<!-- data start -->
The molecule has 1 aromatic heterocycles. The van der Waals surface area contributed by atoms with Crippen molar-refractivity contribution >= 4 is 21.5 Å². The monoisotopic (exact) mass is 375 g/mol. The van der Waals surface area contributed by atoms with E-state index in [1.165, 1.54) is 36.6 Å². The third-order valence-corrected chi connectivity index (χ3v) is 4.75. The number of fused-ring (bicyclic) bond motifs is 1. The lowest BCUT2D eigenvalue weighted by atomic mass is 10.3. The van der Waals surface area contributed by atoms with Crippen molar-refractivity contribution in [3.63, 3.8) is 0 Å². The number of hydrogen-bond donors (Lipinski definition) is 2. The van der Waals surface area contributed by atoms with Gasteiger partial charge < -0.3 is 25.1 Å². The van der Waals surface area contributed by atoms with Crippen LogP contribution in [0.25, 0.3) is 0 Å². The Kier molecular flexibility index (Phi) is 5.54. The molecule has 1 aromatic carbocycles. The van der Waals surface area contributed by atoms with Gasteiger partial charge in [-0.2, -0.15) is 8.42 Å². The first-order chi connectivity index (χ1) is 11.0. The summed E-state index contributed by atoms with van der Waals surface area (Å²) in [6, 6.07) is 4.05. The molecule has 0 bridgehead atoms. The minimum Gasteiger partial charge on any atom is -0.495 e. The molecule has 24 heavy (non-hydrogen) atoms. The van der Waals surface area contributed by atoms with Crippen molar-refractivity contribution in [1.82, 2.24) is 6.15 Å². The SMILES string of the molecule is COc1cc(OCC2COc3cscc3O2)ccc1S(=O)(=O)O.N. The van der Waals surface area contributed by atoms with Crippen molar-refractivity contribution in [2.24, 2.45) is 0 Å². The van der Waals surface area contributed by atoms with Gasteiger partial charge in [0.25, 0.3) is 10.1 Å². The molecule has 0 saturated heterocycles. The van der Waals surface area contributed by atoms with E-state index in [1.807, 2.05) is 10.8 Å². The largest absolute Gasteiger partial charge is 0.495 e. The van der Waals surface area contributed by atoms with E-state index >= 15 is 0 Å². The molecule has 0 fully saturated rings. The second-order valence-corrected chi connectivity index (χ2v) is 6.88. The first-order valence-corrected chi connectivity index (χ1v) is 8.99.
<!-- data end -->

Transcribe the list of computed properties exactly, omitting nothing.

The molecule has 1 aromatic heterocycles. The van der Waals surface area contributed by atoms with Crippen molar-refractivity contribution >= 4 is 21.5 Å². The monoisotopic (exact) mass is 375 g/mol. The van der Waals surface area contributed by atoms with E-state index in [1.165, 1.54) is 36.6 Å². The third-order valence-corrected chi connectivity index (χ3v) is 4.75. The number of fused-ring (bicyclic) bond motifs is 1. The lowest BCUT2D eigenvalue weighted by atomic mass is 10.3. The van der Waals surface area contributed by atoms with Crippen molar-refractivity contribution in [3.63, 3.8) is 0 Å². The number of hydrogen-bond donors (Lipinski definition) is 2. The van der Waals surface area contributed by atoms with Gasteiger partial charge < -0.3 is 25.1 Å². The van der Waals surface area contributed by atoms with Crippen LogP contribution in [0.25, 0.3) is 0 Å². The Kier molecular flexibility index (Phi) is 5.54. The molecule has 1 aromatic carbocycles. The van der Waals surface area contributed by atoms with Gasteiger partial charge in [-0.2, -0.15) is 8.42 Å². The first-order chi connectivity index (χ1) is 11.0. The summed E-state index contributed by atoms with van der Waals surface area (Å²) in [6, 6.07) is 4.05. The molecule has 0 bridgehead atoms. The minimum Gasteiger partial charge on any atom is -0.495 e. The molecule has 24 heavy (non-hydrogen) atoms. The van der Waals surface area contributed by atoms with Crippen molar-refractivity contribution in [1.82, 2.24) is 6.15 Å². The SMILES string of the molecule is COc1cc(OCC2COc3cscc3O2)ccc1S(=O)(=O)O.N. The van der Waals surface area contributed by atoms with Crippen molar-refractivity contribution in [2.24, 2.45) is 0 Å². The van der Waals surface area contributed by atoms with Gasteiger partial charge in [0.25, 0.3) is 10.1 Å². The molecule has 0 saturated heterocycles. The van der Waals surface area contributed by atoms with E-state index in [1.807, 2.05) is 10.8 Å². The largest absolute Gasteiger partial charge is 0.495 e. The van der Waals surface area contributed by atoms with E-state index >= 15 is 0 Å². The molecule has 0 fully saturated rings. The second-order valence-corrected chi connectivity index (χ2v) is 6.88. The first-order valence-corrected chi connectivity index (χ1v) is 8.99.